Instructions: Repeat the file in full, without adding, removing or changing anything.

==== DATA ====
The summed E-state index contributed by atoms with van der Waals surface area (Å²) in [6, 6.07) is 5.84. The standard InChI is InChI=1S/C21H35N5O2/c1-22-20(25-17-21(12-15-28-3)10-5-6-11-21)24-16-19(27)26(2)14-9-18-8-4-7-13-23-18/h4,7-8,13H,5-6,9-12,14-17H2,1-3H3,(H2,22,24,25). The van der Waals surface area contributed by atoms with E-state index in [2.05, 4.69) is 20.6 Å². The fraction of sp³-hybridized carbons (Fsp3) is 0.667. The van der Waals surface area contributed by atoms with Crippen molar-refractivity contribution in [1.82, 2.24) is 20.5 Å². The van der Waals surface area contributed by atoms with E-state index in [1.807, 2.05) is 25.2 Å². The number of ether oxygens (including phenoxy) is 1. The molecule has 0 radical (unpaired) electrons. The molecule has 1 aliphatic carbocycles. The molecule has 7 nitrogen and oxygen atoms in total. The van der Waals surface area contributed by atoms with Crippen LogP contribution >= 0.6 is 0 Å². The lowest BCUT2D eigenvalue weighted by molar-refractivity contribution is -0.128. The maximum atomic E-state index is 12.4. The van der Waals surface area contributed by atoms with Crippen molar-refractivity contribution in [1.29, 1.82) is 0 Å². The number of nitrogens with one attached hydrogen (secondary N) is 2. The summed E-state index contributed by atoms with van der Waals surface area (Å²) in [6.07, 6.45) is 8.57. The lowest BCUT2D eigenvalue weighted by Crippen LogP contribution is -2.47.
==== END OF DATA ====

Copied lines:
The summed E-state index contributed by atoms with van der Waals surface area (Å²) in [6, 6.07) is 5.84. The standard InChI is InChI=1S/C21H35N5O2/c1-22-20(25-17-21(12-15-28-3)10-5-6-11-21)24-16-19(27)26(2)14-9-18-8-4-7-13-23-18/h4,7-8,13H,5-6,9-12,14-17H2,1-3H3,(H2,22,24,25). The van der Waals surface area contributed by atoms with E-state index in [2.05, 4.69) is 20.6 Å². The fraction of sp³-hybridized carbons (Fsp3) is 0.667. The van der Waals surface area contributed by atoms with Crippen molar-refractivity contribution in [1.82, 2.24) is 20.5 Å². The van der Waals surface area contributed by atoms with E-state index in [1.807, 2.05) is 25.2 Å². The number of ether oxygens (including phenoxy) is 1. The molecule has 0 radical (unpaired) electrons. The molecule has 1 aliphatic carbocycles. The molecule has 7 nitrogen and oxygen atoms in total. The van der Waals surface area contributed by atoms with Crippen LogP contribution >= 0.6 is 0 Å². The lowest BCUT2D eigenvalue weighted by molar-refractivity contribution is -0.128. The maximum atomic E-state index is 12.4. The van der Waals surface area contributed by atoms with Crippen molar-refractivity contribution in [1.29, 1.82) is 0 Å². The number of nitrogens with one attached hydrogen (secondary N) is 2. The summed E-state index contributed by atoms with van der Waals surface area (Å²) in [6.07, 6.45) is 8.57. The lowest BCUT2D eigenvalue weighted by Crippen LogP contribution is -2.47.